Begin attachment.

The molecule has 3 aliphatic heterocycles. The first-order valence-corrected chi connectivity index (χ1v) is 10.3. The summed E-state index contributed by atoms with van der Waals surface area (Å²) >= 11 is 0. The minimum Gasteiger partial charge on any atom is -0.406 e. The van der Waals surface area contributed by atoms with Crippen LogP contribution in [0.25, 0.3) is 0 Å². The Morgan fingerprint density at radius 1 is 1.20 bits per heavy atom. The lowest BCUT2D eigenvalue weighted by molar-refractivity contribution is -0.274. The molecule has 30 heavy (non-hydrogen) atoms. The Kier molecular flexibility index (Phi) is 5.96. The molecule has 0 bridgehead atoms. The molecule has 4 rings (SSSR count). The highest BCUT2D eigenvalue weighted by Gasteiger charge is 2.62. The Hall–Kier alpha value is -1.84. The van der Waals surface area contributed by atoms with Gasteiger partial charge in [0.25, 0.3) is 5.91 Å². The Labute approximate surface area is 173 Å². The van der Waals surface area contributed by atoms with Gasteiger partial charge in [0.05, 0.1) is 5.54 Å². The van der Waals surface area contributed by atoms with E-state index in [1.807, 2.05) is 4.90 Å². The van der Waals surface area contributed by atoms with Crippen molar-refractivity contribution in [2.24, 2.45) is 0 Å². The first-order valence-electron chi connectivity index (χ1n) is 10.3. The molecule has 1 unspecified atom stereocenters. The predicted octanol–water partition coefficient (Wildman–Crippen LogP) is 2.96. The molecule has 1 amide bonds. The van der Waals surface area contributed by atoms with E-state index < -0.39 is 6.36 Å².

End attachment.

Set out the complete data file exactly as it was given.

The molecule has 3 aliphatic heterocycles. The first-order valence-corrected chi connectivity index (χ1v) is 10.3. The summed E-state index contributed by atoms with van der Waals surface area (Å²) >= 11 is 0. The minimum Gasteiger partial charge on any atom is -0.406 e. The van der Waals surface area contributed by atoms with Crippen LogP contribution in [0.25, 0.3) is 0 Å². The Morgan fingerprint density at radius 1 is 1.20 bits per heavy atom. The lowest BCUT2D eigenvalue weighted by molar-refractivity contribution is -0.274. The molecule has 30 heavy (non-hydrogen) atoms. The Kier molecular flexibility index (Phi) is 5.96. The molecule has 0 bridgehead atoms. The molecule has 4 rings (SSSR count). The highest BCUT2D eigenvalue weighted by Gasteiger charge is 2.62. The Hall–Kier alpha value is -1.84. The van der Waals surface area contributed by atoms with Gasteiger partial charge in [0.25, 0.3) is 5.91 Å². The Labute approximate surface area is 173 Å². The van der Waals surface area contributed by atoms with Gasteiger partial charge in [0.05, 0.1) is 5.54 Å². The van der Waals surface area contributed by atoms with E-state index in [1.807, 2.05) is 4.90 Å². The van der Waals surface area contributed by atoms with Crippen molar-refractivity contribution in [2.24, 2.45) is 0 Å². The first-order valence-electron chi connectivity index (χ1n) is 10.3. The molecule has 1 unspecified atom stereocenters. The predicted octanol–water partition coefficient (Wildman–Crippen LogP) is 2.96. The molecule has 1 amide bonds. The van der Waals surface area contributed by atoms with E-state index < -0.39 is 6.36 Å².